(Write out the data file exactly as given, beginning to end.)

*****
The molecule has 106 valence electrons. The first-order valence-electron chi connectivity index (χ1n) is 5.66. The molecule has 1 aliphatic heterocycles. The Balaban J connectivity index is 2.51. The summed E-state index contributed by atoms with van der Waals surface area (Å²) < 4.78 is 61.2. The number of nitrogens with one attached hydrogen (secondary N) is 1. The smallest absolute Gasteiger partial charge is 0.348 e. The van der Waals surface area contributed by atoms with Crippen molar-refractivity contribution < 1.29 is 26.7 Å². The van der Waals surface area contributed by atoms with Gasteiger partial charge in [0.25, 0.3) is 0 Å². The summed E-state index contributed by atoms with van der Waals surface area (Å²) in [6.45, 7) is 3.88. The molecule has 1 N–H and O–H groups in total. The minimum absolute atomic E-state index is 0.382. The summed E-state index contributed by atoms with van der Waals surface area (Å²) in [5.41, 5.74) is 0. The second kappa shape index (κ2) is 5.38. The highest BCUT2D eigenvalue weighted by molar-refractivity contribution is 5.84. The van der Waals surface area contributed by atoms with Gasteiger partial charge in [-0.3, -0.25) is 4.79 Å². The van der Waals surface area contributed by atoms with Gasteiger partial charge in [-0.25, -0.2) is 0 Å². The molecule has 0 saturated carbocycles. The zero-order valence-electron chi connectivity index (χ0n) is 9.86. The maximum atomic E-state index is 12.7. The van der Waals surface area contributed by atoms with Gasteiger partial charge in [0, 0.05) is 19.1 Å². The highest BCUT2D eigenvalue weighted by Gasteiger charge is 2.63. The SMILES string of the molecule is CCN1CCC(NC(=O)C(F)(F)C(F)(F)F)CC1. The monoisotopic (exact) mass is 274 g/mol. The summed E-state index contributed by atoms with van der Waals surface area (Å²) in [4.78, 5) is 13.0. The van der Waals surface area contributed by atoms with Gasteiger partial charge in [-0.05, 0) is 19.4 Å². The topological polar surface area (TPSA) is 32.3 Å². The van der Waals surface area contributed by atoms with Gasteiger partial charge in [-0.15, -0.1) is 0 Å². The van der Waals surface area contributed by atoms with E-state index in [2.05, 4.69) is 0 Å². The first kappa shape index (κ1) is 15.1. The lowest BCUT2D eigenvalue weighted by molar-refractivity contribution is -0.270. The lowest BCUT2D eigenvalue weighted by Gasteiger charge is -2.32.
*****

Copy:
The molecule has 106 valence electrons. The first-order valence-electron chi connectivity index (χ1n) is 5.66. The molecule has 1 aliphatic heterocycles. The Balaban J connectivity index is 2.51. The summed E-state index contributed by atoms with van der Waals surface area (Å²) < 4.78 is 61.2. The number of nitrogens with one attached hydrogen (secondary N) is 1. The smallest absolute Gasteiger partial charge is 0.348 e. The van der Waals surface area contributed by atoms with Crippen molar-refractivity contribution < 1.29 is 26.7 Å². The van der Waals surface area contributed by atoms with Gasteiger partial charge in [0.25, 0.3) is 0 Å². The summed E-state index contributed by atoms with van der Waals surface area (Å²) in [6.45, 7) is 3.88. The molecule has 1 N–H and O–H groups in total. The minimum absolute atomic E-state index is 0.382. The summed E-state index contributed by atoms with van der Waals surface area (Å²) in [5.41, 5.74) is 0. The second kappa shape index (κ2) is 5.38. The highest BCUT2D eigenvalue weighted by molar-refractivity contribution is 5.84. The van der Waals surface area contributed by atoms with Gasteiger partial charge in [-0.3, -0.25) is 4.79 Å². The van der Waals surface area contributed by atoms with Gasteiger partial charge in [-0.25, -0.2) is 0 Å². The molecule has 0 saturated carbocycles. The zero-order valence-electron chi connectivity index (χ0n) is 9.86. The maximum atomic E-state index is 12.7. The van der Waals surface area contributed by atoms with Gasteiger partial charge in [0, 0.05) is 19.1 Å². The highest BCUT2D eigenvalue weighted by Gasteiger charge is 2.63. The SMILES string of the molecule is CCN1CCC(NC(=O)C(F)(F)C(F)(F)F)CC1. The monoisotopic (exact) mass is 274 g/mol. The summed E-state index contributed by atoms with van der Waals surface area (Å²) in [4.78, 5) is 13.0. The van der Waals surface area contributed by atoms with Gasteiger partial charge in [-0.05, 0) is 19.4 Å². The topological polar surface area (TPSA) is 32.3 Å². The van der Waals surface area contributed by atoms with Gasteiger partial charge in [-0.15, -0.1) is 0 Å². The van der Waals surface area contributed by atoms with E-state index in [2.05, 4.69) is 0 Å². The first kappa shape index (κ1) is 15.1. The lowest BCUT2D eigenvalue weighted by molar-refractivity contribution is -0.270. The lowest BCUT2D eigenvalue weighted by Gasteiger charge is -2.32.